Thus, \begin{equation} \frac\partial{\partial\mathbf c}= \frac1{2\alpha}\frac\partial{\partial\mathbf q}- \frac{\mathrm i}{2\beta}\frac\partial{\partial\mathbf p}. \label{d/dc} \end{equation} There is also an obvious property that for any function $f:\mathbb C\rightarrow\mathbb R$, we have \begin{equation*} \frac{\partial f}{\partial z^*}= \left(\frac{\partial f}{\partial z}\right)^*. \end{equation*} Furthermore, \begin{equation} \frac\partial{\partial\mathbf q}= \alpha\left(\frac\partial{\partial\mathbf c}+ \frac\partial{\partial\mathbf c^*}\right),\ \ \frac\partial{\partial\mathbf p}= \mathrm i\beta\left(\frac\partial{\partial\mathbf c}- \frac\partial{\partial\mathbf c^*}\right). \label{d/dq & d/dp} \end{equation}

# Canonical equations

Now we may be curious about what will the canonical equations \begin{equation} \frac{\mathrm d\mathbf q}{\mathrm dt}= \frac{\partial\mathcal H}{\partial\mathbf p},\ \ \frac{\mathrm d\mathbf p}{\mathrm dt}= -\frac{\partial\mathcal H}{\partial\mathbf q} \label{canonical eq} \end{equation} change into after $\mathbf c$ is introduced.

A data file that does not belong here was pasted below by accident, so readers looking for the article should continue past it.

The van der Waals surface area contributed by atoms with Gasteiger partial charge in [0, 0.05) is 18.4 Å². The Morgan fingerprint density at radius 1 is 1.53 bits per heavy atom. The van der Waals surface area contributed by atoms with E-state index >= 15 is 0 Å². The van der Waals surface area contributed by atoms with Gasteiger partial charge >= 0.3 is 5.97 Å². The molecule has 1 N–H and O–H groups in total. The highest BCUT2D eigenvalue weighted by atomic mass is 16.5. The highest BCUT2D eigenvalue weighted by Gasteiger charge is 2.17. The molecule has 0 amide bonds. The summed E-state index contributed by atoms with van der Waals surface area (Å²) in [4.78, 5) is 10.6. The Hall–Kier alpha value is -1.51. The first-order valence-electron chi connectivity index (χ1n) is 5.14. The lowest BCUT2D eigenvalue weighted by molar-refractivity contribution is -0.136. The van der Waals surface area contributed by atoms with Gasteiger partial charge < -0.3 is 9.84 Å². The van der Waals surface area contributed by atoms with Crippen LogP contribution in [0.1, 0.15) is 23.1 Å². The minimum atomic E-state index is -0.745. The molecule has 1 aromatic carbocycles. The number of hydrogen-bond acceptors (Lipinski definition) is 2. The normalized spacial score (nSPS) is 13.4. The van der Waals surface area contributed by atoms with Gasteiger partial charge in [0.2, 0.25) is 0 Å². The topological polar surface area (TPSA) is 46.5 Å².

Apply Formula \ref{d/dc} to $2\mathrm i\alpha\beta\mathcal H$, and we can derive that \begin{equation} 2\mathrm i\alpha\beta\frac{\partial\mathcal H}{\partial\mathbf c}= \alpha\frac{\partial\mathcal H}{\partial\mathbf p}+ \mathrm i\beta\frac{\partial\mathcal H}{\partial\mathbf q}. \label{dH/dc} \end{equation} On the other hand, take the derivative of both sides of Formula \ref{def c}, and substitute Formula \ref{canonical eq} into it, and then we can derive that \begin{equation} \frac{\mathrm d\mathbf c}{\mathrm dt}= \alpha\frac{\partial\mathcal H}{\partial\mathbf p}- \mathrm i\beta\frac{\partial\mathcal H}{\partial\mathbf q}. \label{dc/dt} \end{equation}